Big Bird, big thrill, big questions.

You don’t have to actually lay eyes on something to value its presence. This is a lesson I have learnt time and time again and is the reason I enjoy tracking and trailing almost any kind of animal, from the feathers birds leave behind them to the pug marks of a mammal left in soft mud or snow, even the empty husks of insect skins, feeding damage, signs, dung and frass. There are so many ways you can connect to the world of the skittish and shy creatures that we share our space with…. I’ve no intention of going into all the details of the art and science of tracking here; it’s a massive subject of which many books have been written – including my own Nature Tracker’s Handbook!

However, this quick blog has nothing to do with dropping a plug for a book but more to do with the excitement of a discovery I wanted to share with you all.

On Sunday, if I’m honest, I was feeling a little uninspired and flat, the bad news floating about regarding access and wild camping and whether I have all the information I need to really be able to address such a significant issue – all piled up in my head. This perceived pressure is my ‘Black dog’; it bites at my heels, dragging me down.
But I’ve learned over the years that he can be sent running with a dose of unstructured outdoors time, a little bit of connection between the real monkey inside and the landscape I tread.

So there I was, walking with a friend who had rescued me from my downer with the offer of a walk (with an actual black dog and not a metaphorical one!). He took me to a beautiful bit of Caledonian forest, off the beaten track. It was spectacular, and a real winter wonder walk was had after a dusting of snow over the weekend had picked out the textures of the landscape.

Not much was evident in the snow as it was pretty fresh, and few creatures had had the opportunity to scribe it with their comings and goings yet. There was the odd deer trail crossing the track – big slots for the Red deer, with Roe deer less frequent and half the size. Brown hare near the croft with their sets of 3 prints (their two forefeet often merging together to form one depression) as well as the more nuanced, much smaller but non the less similar tracks of Wood mice and the shuffling hollow motorways made by the regular excursions of voles from under the snow. This was pleasure enough.

Then towards the end of the walk, as we were dropping down through some mature and dense Scots pine, I saw them.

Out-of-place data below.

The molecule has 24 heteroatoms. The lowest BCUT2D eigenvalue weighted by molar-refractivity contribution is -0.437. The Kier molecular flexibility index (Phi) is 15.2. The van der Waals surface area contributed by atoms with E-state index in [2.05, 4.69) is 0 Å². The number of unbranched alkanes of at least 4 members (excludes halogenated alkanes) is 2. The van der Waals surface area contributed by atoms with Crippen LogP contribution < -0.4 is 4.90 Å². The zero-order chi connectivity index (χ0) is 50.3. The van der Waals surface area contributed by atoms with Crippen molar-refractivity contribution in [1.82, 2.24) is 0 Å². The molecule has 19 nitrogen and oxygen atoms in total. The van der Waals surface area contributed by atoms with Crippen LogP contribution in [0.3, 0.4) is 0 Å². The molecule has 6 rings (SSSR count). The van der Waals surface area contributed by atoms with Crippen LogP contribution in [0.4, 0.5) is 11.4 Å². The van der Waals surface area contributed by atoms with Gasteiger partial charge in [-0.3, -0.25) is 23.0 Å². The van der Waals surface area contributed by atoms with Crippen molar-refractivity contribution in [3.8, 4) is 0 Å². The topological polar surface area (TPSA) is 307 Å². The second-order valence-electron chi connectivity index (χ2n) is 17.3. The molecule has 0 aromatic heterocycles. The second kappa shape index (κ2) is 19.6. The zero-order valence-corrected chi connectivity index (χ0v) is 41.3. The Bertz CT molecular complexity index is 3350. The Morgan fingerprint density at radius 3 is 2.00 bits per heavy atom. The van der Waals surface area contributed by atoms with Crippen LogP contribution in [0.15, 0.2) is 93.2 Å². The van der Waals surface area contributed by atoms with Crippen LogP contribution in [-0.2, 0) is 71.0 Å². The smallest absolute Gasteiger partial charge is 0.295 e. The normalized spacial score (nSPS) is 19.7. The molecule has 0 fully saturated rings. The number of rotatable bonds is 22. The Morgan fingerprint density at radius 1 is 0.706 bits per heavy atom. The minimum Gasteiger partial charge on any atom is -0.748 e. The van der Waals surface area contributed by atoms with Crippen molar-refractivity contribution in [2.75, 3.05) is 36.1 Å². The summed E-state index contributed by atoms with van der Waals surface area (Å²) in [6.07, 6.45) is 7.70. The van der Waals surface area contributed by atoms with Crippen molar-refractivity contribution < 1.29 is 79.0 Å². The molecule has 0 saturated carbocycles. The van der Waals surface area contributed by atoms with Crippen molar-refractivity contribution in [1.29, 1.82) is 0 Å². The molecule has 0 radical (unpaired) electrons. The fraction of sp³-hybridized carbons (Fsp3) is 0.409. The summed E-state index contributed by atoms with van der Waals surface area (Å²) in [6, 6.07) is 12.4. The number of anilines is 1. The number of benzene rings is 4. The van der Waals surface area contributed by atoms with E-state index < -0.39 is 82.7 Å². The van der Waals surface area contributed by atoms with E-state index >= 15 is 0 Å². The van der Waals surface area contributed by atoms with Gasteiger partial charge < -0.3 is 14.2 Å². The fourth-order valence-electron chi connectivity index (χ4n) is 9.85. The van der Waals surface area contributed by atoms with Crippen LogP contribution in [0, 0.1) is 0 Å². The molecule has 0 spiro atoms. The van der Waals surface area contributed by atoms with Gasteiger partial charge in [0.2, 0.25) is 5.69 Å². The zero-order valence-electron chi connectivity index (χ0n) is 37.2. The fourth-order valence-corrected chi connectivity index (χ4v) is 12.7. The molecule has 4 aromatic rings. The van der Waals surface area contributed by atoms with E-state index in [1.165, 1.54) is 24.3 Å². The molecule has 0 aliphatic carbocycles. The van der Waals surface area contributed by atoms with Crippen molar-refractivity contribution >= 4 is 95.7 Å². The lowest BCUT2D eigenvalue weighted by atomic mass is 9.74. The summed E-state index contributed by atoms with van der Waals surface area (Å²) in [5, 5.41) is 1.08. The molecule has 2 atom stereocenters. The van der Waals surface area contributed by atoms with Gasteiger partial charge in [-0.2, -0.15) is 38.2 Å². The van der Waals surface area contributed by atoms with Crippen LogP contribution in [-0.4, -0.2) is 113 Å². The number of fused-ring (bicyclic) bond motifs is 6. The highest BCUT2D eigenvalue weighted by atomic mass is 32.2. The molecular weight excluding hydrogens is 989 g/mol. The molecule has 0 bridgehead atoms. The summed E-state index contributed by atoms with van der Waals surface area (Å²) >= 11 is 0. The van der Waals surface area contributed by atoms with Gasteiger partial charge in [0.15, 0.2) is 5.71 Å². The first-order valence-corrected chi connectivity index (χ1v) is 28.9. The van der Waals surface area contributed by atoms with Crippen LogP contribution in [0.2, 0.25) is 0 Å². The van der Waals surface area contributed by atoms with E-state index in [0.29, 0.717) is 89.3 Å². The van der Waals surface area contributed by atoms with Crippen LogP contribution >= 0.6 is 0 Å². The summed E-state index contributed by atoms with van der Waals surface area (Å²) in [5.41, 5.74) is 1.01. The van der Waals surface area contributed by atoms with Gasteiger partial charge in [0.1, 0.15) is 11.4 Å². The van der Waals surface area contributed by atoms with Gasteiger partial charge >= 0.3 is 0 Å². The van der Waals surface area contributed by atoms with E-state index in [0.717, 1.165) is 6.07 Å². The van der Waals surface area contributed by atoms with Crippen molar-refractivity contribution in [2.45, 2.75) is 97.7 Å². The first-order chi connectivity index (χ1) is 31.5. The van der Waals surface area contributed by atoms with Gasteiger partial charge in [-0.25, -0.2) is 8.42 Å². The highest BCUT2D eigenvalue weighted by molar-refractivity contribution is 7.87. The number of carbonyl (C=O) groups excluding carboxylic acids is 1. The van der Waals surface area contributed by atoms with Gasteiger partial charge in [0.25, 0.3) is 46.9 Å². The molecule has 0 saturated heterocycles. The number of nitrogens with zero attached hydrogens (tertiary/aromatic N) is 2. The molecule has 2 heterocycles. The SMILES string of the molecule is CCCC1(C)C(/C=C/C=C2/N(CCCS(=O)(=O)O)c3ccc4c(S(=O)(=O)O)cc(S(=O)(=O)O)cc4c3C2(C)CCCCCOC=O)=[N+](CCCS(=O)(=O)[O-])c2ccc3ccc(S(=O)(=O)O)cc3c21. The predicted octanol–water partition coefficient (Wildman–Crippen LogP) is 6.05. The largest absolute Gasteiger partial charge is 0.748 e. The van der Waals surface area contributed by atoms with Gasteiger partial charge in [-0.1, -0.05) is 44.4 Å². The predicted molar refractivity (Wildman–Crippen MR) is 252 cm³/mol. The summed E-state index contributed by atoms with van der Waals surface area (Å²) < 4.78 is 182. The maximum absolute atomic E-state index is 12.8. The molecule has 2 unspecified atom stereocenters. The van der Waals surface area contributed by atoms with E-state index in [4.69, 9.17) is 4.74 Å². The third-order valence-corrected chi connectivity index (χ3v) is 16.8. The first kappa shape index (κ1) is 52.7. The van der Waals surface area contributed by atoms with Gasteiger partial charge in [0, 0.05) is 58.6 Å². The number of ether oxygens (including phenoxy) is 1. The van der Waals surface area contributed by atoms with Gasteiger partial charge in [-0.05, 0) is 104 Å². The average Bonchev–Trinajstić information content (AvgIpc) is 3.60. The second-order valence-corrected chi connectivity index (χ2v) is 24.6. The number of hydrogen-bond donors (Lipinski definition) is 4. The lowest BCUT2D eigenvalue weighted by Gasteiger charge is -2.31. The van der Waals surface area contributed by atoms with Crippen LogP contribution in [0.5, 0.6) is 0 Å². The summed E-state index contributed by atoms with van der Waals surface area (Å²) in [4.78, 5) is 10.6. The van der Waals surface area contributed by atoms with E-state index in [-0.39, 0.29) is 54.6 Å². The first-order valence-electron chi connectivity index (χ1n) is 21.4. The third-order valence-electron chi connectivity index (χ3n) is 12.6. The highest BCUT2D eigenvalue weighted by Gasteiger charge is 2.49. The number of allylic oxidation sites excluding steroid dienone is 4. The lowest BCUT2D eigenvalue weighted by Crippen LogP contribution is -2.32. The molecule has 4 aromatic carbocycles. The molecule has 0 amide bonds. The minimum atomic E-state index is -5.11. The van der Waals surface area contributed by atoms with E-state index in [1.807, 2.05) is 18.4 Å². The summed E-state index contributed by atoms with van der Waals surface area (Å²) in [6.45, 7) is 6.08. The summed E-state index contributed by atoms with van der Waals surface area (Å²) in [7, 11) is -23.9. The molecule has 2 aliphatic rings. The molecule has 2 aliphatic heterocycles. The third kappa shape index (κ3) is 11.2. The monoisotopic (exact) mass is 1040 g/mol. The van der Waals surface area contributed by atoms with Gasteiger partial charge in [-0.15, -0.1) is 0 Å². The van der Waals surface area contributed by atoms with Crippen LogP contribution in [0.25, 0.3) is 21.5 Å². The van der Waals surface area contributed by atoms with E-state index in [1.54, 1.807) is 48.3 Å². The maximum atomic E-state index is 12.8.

Stitching a steady track along the same path we were walking, each footprint a bold triad of toes. Velociraptor-like these prints were made by big feet belonging to an equally big bird. ‘The’ big bird (no, not that Yellow one) is the Capercaillie. It’s not been doing too well in recent years, and it’s a species I’ve not set eyes on for close to a decade. Yet they are here, hanging on, just.


The last time I got a good look at this iconic, native pine wood specialist was back in the 1990’s when they were relatively plentiful. I was fortunate enough to be invited to an RSPB lek watch to record for BBC Radio 4’s original ‘Spring watch’, and here I become immersed in the seasonal sensory spectacle of this bird going about the process of sorting out its genetic future.

This bird is spectacular enough in the singular. Our largest grouse is a chunker, reminiscent of a turkey in size, if not colour. The cock bird in full display, with his glossy polychromatic dark plumage, chestnut wings dropped, and tail fanned, is something for which the use of the word awesome can be justified.
To see several of them gathered at a traditional lek site to display to each other is something else. The cocks show off, standing proud, fluffed up with testosterone, a weird series of mechanical crackles, pops and belches, culminating with a sound like a crock popping from a bottle of fizz. The hens look on, waiting to be impressed. You know the score.

It can only be experienced in my neck of the woods, where the Caledonian forest provides their needs. When I say seen, for the most part, they are not seen. Especially now. A report published last year that looked into the status and the issues surrounding this bird estimated that there are less than 600 birds left; their numbers have dropped significantly since the last survey.

It is a species that makes us look at the bigger picture, how our actions have had and are impacting things around us. Some argue the forests are getting quieter because of disturbance, dog walkers, wild campers, and organised sports events. Others cite climate change, genetic bottlenecks and inbreeding (they’ve gone extinct before and were reintroduced). The finger has predictably been pointed at mesopredators bouncing back – badger and pine marten populations have increased. I don’t know what the answer is. It’s not as simple as we would like it, that’s for sure. Nature’s algorithms are bafflingly complicated; who are any of us to proclaim we know the answer? But we must try and find it, which may mean we have to give up our complete freedom of the countryside, our traditional ways, for just some places and parts of the year until we’ve got things better figured out.

But the one thing for sure is what we experience in the moment. The owner of those big bird feet is still living here. I’ve not seen it or heard it, but just those dints in the snow tell me somewhere, for now, at least this bird exists, and while it does, there is still a little hope to be had.
In March it will be on the lek, somewhere in the woods nearby. I might bump into a Capercaillie one day, but I might not. Failing that, just knowing that the bird is somewhere amongst the trees, leaving its dino-treads or its fabulously fibrous pine needle poo for those lucky enough to find them, is good enough for me.


For more information on Capercaillie and its conservation, see